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Planet of the Apes (vt Monkey Planet)
by Pierre Boulle, translated by Xan Fielding
(Del Rey, $6.99, 268 pages, paperback; originally published as La Plančte des Singes in French 1963; translation as Monkey Planet published same year; this edition May 29, 2001.)

As a young teenager, I saw the original Planet of the Apes movie one night on television. The final scene, with Charlton cover scanHeston screaming on the seashore at the Statue of Liberty, made a tremendous impression on me then and still does so now, ranking right at the top of all-time incredible movie scenes. But I never got round to reading the book, assuming it was just a novelization. The upcoming release of the movie remake has meant the book has been reissued, and at last I'm able to rectify my error. This is a very wry, whimsical and thoughtful novel -- a very French novel -- and it's quite dissimilar to the 1968 movie actioner.

A couple is taking a vacation in deep space, propelled by solar sail. Adrift, with no destination planned, they find a bottle containing a journal of sorts. Of course, the reference is to castaways throwing their messages in bottles into the sea for possible discovery -- a record of what they have seen and done, should the individuals not survive. Boulle is writing in the European tradition of the fantastic tale rather than in the anglophone genre of hard sf: we are not meant to believe this is real.

The journal is unfurled and the couple settles back for the read.

Its tale begins in the year 2500 on Earth. "I am confiding this manuscript to space, not with the intention of saving myself, but to help, perhaps, to avert the appalling scourge that is menacing the human race. Lord have pity on us." The writer is Ulysse Merou, a journalist, one of three men launched on the first interstellar flight. Like his namesake, he went on a long and tragic quest.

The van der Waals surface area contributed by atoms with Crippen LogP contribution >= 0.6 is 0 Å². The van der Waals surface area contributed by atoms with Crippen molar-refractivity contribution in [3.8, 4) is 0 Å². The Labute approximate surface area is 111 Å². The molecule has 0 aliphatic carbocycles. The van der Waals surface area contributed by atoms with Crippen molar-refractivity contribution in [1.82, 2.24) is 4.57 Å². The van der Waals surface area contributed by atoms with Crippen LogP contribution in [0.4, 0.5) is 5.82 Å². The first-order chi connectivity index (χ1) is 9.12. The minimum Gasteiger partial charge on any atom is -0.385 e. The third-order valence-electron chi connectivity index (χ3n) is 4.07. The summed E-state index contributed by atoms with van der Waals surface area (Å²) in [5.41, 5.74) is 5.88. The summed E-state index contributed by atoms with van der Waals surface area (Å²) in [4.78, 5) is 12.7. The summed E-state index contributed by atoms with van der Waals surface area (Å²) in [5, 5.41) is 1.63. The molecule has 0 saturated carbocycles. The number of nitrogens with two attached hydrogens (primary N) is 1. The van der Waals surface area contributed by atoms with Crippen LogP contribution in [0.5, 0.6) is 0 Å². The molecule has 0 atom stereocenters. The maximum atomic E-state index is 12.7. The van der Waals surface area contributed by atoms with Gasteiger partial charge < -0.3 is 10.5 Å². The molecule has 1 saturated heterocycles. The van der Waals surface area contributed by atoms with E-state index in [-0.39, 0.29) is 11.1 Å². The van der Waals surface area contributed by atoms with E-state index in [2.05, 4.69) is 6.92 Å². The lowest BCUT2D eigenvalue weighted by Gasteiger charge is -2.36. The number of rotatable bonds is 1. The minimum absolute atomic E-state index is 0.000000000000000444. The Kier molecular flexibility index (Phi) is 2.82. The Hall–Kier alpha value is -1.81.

They were to explore the region surrounding Betelgeuse (Alpha Orionis), some three hundred light years from Earth. Team leader Professor Antelle had made the decision after supervising the project from the beginning. Also along was the professor's disciple, Arthur Levain, a young physician. After a relatively smooth two-year journey they were close to the red sun Betelgeuse.

The professor quickly finds four planets in orbit around the sun, one of which seems to be relatively Earthlike. With the mothership remaining in orbit, the three adventurers go down on a launch to the surface, along with their pet monkey, Hector. During the landing sequence their flight takes them over a small town -- the first indication they've had that the world is inhabited.

They land far from the town and go exploring. The planet is virtually identical to Earth in almost every respect, and they decide it should be named Soror. They encounter a young and very lovely naked woman, but it quickly becomes clear that she is, despite her human appearance, merely an animal. Ulysse nevertheless feels an attraction for her. Then the group is seized by the woman's tribe -- really, her pack -- and taken to the savages' camp. There they are fed and begin to adjust to life as prisoners, while plotting escape. Ulysse decides to name the woman Nova, and begins to try to teach her a few things -- such as his name.

The teaching is interrupted when the pack is assailed by gorillas who walk, talk, ride horses, and act like Englishmen on a hunt. These gorillas round up all the pack's survivors and take them to town.

There begins a rude indoctrination, as Ulysse is forced to confront a world where mankind is not the dominant species. This is a world where humans are savages -- less than that, animals subject to extermination or experimentation. Ulysse must reappraise his own notions of society and civilization at the same time as he's becoming the leader of the caged humans -- he being the only one that can talk and think.

How the forthcoming movie matches up to this book I have no idea. But the book certainly differs radically from that first movie version. Profound and disturbing, it deliberately leaves unanswered its fundamental question: what constitutes a civilization, and have we, as we so often assume, reached the zenith?


Review by Kevin Tipple.


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© Kevin Tipple 4 August 2001